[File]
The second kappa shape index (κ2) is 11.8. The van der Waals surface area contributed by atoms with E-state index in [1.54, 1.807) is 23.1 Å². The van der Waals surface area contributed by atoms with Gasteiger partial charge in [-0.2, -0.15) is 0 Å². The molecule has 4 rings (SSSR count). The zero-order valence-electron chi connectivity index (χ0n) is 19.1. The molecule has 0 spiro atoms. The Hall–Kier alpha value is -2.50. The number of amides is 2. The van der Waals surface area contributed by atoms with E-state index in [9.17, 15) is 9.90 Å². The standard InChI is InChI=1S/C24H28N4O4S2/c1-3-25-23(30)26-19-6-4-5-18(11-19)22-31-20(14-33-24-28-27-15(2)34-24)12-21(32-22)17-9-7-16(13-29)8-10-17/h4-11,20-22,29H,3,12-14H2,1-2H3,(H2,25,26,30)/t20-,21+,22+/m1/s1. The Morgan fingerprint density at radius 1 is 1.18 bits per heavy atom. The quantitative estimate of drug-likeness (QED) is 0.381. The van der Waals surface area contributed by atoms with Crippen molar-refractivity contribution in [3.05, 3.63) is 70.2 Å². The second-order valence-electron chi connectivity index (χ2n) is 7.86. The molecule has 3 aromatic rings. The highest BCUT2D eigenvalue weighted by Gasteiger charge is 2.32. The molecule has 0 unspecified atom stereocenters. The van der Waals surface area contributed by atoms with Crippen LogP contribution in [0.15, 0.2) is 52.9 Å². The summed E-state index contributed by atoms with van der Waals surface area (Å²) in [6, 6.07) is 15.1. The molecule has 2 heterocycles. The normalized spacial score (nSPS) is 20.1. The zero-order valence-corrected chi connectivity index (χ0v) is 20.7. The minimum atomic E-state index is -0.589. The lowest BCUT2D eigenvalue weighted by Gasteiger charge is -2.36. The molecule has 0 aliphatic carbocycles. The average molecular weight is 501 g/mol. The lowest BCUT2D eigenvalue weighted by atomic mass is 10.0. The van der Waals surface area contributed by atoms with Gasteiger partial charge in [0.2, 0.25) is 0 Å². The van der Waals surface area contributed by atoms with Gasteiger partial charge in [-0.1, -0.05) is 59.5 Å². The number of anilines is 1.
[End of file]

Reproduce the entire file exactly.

The second kappa shape index (κ2) is 11.8. The van der Waals surface area contributed by atoms with E-state index in [1.54, 1.807) is 23.1 Å². The van der Waals surface area contributed by atoms with Gasteiger partial charge in [-0.2, -0.15) is 0 Å². The molecule has 4 rings (SSSR count). The zero-order valence-electron chi connectivity index (χ0n) is 19.1. The molecule has 0 spiro atoms. The Hall–Kier alpha value is -2.50. The number of amides is 2. The van der Waals surface area contributed by atoms with E-state index in [9.17, 15) is 9.90 Å². The standard InChI is InChI=1S/C24H28N4O4S2/c1-3-25-23(30)26-19-6-4-5-18(11-19)22-31-20(14-33-24-28-27-15(2)34-24)12-21(32-22)17-9-7-16(13-29)8-10-17/h4-11,20-22,29H,3,12-14H2,1-2H3,(H2,25,26,30)/t20-,21+,22+/m1/s1. The Morgan fingerprint density at radius 1 is 1.18 bits per heavy atom. The quantitative estimate of drug-likeness (QED) is 0.381. The van der Waals surface area contributed by atoms with Crippen molar-refractivity contribution in [3.05, 3.63) is 70.2 Å². The second-order valence-electron chi connectivity index (χ2n) is 7.86. The molecule has 3 aromatic rings. The highest BCUT2D eigenvalue weighted by Gasteiger charge is 2.32. The molecule has 0 unspecified atom stereocenters. The van der Waals surface area contributed by atoms with Crippen LogP contribution in [0.15, 0.2) is 52.9 Å². The summed E-state index contributed by atoms with van der Waals surface area (Å²) in [6, 6.07) is 15.1. The molecule has 2 heterocycles. The normalized spacial score (nSPS) is 20.1. The zero-order valence-corrected chi connectivity index (χ0v) is 20.7. The minimum atomic E-state index is -0.589. The lowest BCUT2D eigenvalue weighted by Gasteiger charge is -2.36. The molecule has 0 aliphatic carbocycles. The average molecular weight is 501 g/mol. The lowest BCUT2D eigenvalue weighted by atomic mass is 10.0. The van der Waals surface area contributed by atoms with Gasteiger partial charge in [0.2, 0.25) is 0 Å². The van der Waals surface area contributed by atoms with Gasteiger partial charge in [-0.1, -0.05) is 59.5 Å². The number of anilines is 1.